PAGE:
Hugo Ball – Karawane

Analysis of piece without knowledge of the context of the piece, as inspired by the essay “Death of the Author” by Roland Barthes and the content lecture.

As someone who is fluent in Swedish and English, as well as dyslexic, language and the use of language to affect people has always fascinated me. Through this latest project I have been experimenting with language, mixing Swedish and English to provide disorientation and confusion, yet a level of understanding to the audience. So when I was introduced to Hugo Ball’s poem, Karawane, my mind was opened to a new way to approach, presentation and performance of language. I found the use of language (or lack of) in this piece, was truly eye opening, as it has introduced me to a whole new art form that I can’t wait to explore. The lack of language in this piece allows the viewer to come up with their own interpretation of this poem.  In addition, the use of typography in this piece to represent the different tones, pitches and ways of expressing different lines in this poem, is very effective on the viewer. This technique allows the viewer to interpret how the typography coincides with this poem’s performance.This piece when performed is reminiscent of people “speaking in tongues” or a child that is learning to speak. Producing a visceral artwork, that transcends language and seems to have strong links to primitivism.  As someone who already has worked with typography and poetry, this will be a fabulous way for me to explore a brand new art form.

Analysis of the piece with context of the piece and the context that the artist provides to the piece.

“The Dadaists invented two major variations on Ball’s sound poetry. The first, bruitist poetry, was similar to that of Italian Futurists in its reliance on onomatopoeia for effect. The second was simultaneous poetry, which involved several people reading poems in different languages and using contrasting tonalities and rhythms at the same time. Tristan Tzara, who replaced Ball as leader of the Zurich Dada group, was the inventor of the simultaneous poem.” From The Art Story

[Before I started the research for this piece I didn’t know what a simultaneous poem was and I now realise that that is the name to describe one of the pieces that I have produced. I didn’t know that there was an official name for this particular art form. ]

This piece is a Dadaist sound poem, that through the use of onomatopoeia, produces a language based on the association of those sounds to real world sounds. Many people have associated the sounds from this piece to the sounds of war, as there are many verses that sound aggressive and violent when performed. This theory is very likely considering this piece was produced in 1916, a year after the start of the First World War.

In his journals supporting this piece he compared this piece to Catholic mass and how it made the same amount of sense as this poem. This also links to my previous comment on it sounding like someone who is “speaking in tongues” as that is also usually associated with religious practice.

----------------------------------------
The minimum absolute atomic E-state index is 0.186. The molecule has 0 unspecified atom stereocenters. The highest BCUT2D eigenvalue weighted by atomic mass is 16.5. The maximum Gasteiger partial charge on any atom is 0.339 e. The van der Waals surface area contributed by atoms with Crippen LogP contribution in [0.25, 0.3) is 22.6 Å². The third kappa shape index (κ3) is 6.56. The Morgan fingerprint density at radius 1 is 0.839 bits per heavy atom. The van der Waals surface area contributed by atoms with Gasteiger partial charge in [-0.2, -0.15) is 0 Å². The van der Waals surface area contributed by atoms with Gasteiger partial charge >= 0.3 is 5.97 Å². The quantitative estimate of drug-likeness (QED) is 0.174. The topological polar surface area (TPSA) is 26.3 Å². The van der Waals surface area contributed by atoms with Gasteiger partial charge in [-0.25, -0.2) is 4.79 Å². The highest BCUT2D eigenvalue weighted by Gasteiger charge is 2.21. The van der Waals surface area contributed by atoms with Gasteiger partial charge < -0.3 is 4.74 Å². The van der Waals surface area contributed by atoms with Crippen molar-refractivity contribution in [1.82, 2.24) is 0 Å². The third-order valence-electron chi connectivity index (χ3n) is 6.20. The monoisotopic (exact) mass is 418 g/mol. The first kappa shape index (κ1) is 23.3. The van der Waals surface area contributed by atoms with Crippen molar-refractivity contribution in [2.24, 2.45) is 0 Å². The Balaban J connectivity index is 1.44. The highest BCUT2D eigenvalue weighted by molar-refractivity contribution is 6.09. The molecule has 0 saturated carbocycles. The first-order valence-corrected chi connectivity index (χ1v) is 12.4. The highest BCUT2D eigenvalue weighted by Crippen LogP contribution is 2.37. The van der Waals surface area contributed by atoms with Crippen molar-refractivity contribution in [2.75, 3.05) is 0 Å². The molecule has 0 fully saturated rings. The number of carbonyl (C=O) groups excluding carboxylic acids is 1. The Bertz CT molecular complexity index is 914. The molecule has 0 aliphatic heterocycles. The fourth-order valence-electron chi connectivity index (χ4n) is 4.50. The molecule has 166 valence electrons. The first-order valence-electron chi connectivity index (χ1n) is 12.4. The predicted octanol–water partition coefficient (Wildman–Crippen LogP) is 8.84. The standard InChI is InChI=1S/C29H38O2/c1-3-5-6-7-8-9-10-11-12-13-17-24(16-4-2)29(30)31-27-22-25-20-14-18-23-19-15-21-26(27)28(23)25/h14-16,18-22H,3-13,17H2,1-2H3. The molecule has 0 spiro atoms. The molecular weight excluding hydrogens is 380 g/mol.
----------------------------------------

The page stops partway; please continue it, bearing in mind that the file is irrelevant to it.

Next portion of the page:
This piece’s absurdism was reinforced by the way that Hugo Ball performed this poem. He would dress in this costume:


Which relates to the avante garde and minimalist movements that were also present in Europe at the time. In addition, the minimalism of this costume links to the ‘stripped back’ and simplistic nature of the poem. The costume is also reminds me of dressing up as a robot or a soldier as a child using cardboard to produce body armour and plating, to protect you from the ‘bad guys’. Which makes me wonder whether this is a response to the First World War breaking out, and the artist feeling like he literally needed a suit of armour in order to stay safe. Also in the performance of this piece he would usually start off stage where the audience would only be able to hear him, then through the course of the performance he would slowly reveal himself, revealing the costume to the audience mid-performance, and finishing centre stage. This process of performing the poem means that for the first half of the poem the audience is just listening to the poem; trying to decipher it. Providing no visual cues, causing the audience to produce their own narrative and assumptions about the piece. Then he reveals himself. Which I think is an interesting thing to do halfway through the performance. If it’s mid-performance I wonder if people laughed or where just captivated by the weirdness of his costume. If they did laugh then the costume would have been used as a surprising punchline or as some comical relief from the bizarreness of the whole piece. In addition, would people laugh at him like people laughing at John Cage’s “Water Walk”.

If they didn’t laugh then maybe it’s because he knew that he wouldn’t be laughed at halfway through the piece or because he thought that the costume visually complimented the second half of his performance of the poem. Helping build to the climax of the poem as he steps into centre stage.


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